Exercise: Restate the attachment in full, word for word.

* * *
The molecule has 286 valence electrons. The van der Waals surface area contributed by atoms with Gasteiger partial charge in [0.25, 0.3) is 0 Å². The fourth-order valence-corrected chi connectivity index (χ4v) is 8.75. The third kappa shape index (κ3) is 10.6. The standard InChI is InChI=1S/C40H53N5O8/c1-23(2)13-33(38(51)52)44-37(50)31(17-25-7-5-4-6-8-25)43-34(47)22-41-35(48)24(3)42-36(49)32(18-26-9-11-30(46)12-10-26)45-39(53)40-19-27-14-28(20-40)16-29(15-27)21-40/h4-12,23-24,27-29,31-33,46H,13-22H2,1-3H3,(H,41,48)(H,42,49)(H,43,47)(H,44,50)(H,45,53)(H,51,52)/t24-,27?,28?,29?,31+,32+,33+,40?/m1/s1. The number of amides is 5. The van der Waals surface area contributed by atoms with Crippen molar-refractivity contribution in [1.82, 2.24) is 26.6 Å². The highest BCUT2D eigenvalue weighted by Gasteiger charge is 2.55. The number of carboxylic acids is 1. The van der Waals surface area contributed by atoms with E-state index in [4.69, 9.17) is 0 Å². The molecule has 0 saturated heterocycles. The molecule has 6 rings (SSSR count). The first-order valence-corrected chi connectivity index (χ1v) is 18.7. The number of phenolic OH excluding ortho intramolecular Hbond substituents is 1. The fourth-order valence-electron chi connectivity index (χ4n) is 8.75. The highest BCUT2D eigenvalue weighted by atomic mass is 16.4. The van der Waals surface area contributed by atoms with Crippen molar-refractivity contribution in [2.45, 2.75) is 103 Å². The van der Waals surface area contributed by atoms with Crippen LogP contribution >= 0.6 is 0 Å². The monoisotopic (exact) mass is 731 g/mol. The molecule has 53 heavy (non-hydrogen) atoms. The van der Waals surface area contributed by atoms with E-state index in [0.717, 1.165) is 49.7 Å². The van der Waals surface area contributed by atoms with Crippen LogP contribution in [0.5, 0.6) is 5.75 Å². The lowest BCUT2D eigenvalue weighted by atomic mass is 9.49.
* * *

The molecule has 286 valence electrons. The van der Waals surface area contributed by atoms with Gasteiger partial charge in [0.25, 0.3) is 0 Å². The fourth-order valence-corrected chi connectivity index (χ4v) is 8.75. The third kappa shape index (κ3) is 10.6. The standard InChI is InChI=1S/C40H53N5O8/c1-23(2)13-33(38(51)52)44-37(50)31(17-25-7-5-4-6-8-25)43-34(47)22-41-35(48)24(3)42-36(49)32(18-26-9-11-30(46)12-10-26)45-39(53)40-19-27-14-28(20-40)16-29(15-27)21-40/h4-12,23-24,27-29,31-33,46H,13-22H2,1-3H3,(H,41,48)(H,42,49)(H,43,47)(H,44,50)(H,45,53)(H,51,52)/t24-,27?,28?,29?,31+,32+,33+,40?/m1/s1. The number of amides is 5. The van der Waals surface area contributed by atoms with Crippen molar-refractivity contribution in [1.82, 2.24) is 26.6 Å². The highest BCUT2D eigenvalue weighted by Gasteiger charge is 2.55. The number of carboxylic acids is 1. The van der Waals surface area contributed by atoms with E-state index in [4.69, 9.17) is 0 Å². The molecule has 0 saturated heterocycles. The molecule has 6 rings (SSSR count). The first-order valence-corrected chi connectivity index (χ1v) is 18.7. The number of phenolic OH excluding ortho intramolecular Hbond substituents is 1. The fourth-order valence-electron chi connectivity index (χ4n) is 8.75. The highest BCUT2D eigenvalue weighted by atomic mass is 16.4. The van der Waals surface area contributed by atoms with Crippen molar-refractivity contribution in [2.45, 2.75) is 103 Å². The van der Waals surface area contributed by atoms with Crippen LogP contribution >= 0.6 is 0 Å². The monoisotopic (exact) mass is 731 g/mol. The molecule has 53 heavy (non-hydrogen) atoms. The van der Waals surface area contributed by atoms with E-state index in [0.717, 1.165) is 49.7 Å². The van der Waals surface area contributed by atoms with Crippen LogP contribution in [0.5, 0.6) is 5.75 Å². The lowest BCUT2D eigenvalue weighted by atomic mass is 9.49.